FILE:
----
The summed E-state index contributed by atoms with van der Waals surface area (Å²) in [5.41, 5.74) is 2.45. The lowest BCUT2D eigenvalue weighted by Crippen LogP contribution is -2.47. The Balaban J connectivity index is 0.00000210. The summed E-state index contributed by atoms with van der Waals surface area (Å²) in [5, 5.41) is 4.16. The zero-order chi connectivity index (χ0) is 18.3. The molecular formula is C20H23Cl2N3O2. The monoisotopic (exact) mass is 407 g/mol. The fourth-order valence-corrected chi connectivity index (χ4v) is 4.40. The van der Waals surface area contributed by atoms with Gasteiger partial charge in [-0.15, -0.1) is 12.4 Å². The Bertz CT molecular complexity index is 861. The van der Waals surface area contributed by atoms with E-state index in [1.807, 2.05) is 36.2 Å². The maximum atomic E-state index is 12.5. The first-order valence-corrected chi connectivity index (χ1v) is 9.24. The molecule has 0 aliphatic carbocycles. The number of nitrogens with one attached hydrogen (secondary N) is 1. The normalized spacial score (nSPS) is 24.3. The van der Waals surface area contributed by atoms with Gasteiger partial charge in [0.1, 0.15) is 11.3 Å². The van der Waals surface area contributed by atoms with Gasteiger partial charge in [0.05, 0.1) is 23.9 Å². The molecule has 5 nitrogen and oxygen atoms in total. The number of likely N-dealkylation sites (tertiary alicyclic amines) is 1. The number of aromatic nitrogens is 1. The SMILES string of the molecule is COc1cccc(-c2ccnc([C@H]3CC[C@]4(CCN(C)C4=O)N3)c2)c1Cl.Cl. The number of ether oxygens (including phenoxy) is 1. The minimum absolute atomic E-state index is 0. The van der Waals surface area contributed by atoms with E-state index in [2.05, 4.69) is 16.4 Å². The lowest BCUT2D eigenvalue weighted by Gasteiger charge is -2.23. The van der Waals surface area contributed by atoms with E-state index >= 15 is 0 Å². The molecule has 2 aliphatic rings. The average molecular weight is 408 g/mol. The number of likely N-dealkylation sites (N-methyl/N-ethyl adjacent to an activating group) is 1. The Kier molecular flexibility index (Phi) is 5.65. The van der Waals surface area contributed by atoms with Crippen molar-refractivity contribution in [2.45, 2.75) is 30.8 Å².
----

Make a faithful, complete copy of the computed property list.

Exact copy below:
The summed E-state index contributed by atoms with van der Waals surface area (Å²) in [5.41, 5.74) is 2.45. The lowest BCUT2D eigenvalue weighted by Crippen LogP contribution is -2.47. The Balaban J connectivity index is 0.00000210. The summed E-state index contributed by atoms with van der Waals surface area (Å²) in [5, 5.41) is 4.16. The zero-order chi connectivity index (χ0) is 18.3. The molecular formula is C20H23Cl2N3O2. The monoisotopic (exact) mass is 407 g/mol. The fourth-order valence-corrected chi connectivity index (χ4v) is 4.40. The van der Waals surface area contributed by atoms with Gasteiger partial charge in [-0.15, -0.1) is 12.4 Å². The Bertz CT molecular complexity index is 861. The van der Waals surface area contributed by atoms with E-state index in [1.807, 2.05) is 36.2 Å². The maximum atomic E-state index is 12.5. The first-order valence-corrected chi connectivity index (χ1v) is 9.24. The molecule has 0 aliphatic carbocycles. The number of nitrogens with one attached hydrogen (secondary N) is 1. The normalized spacial score (nSPS) is 24.3. The van der Waals surface area contributed by atoms with Gasteiger partial charge in [0.1, 0.15) is 11.3 Å². The van der Waals surface area contributed by atoms with Gasteiger partial charge in [0.05, 0.1) is 23.9 Å². The molecule has 5 nitrogen and oxygen atoms in total. The number of likely N-dealkylation sites (tertiary alicyclic amines) is 1. The number of aromatic nitrogens is 1. The SMILES string of the molecule is COc1cccc(-c2ccnc([C@H]3CC[C@]4(CCN(C)C4=O)N3)c2)c1Cl.Cl. The number of ether oxygens (including phenoxy) is 1. The minimum absolute atomic E-state index is 0. The van der Waals surface area contributed by atoms with E-state index in [2.05, 4.69) is 16.4 Å². The lowest BCUT2D eigenvalue weighted by Gasteiger charge is -2.23. The van der Waals surface area contributed by atoms with E-state index >= 15 is 0 Å². The molecule has 2 aliphatic rings. The average molecular weight is 408 g/mol. The number of likely N-dealkylation sites (N-methyl/N-ethyl adjacent to an activating group) is 1. The Kier molecular flexibility index (Phi) is 5.65. The van der Waals surface area contributed by atoms with Crippen molar-refractivity contribution in [2.45, 2.75) is 30.8 Å².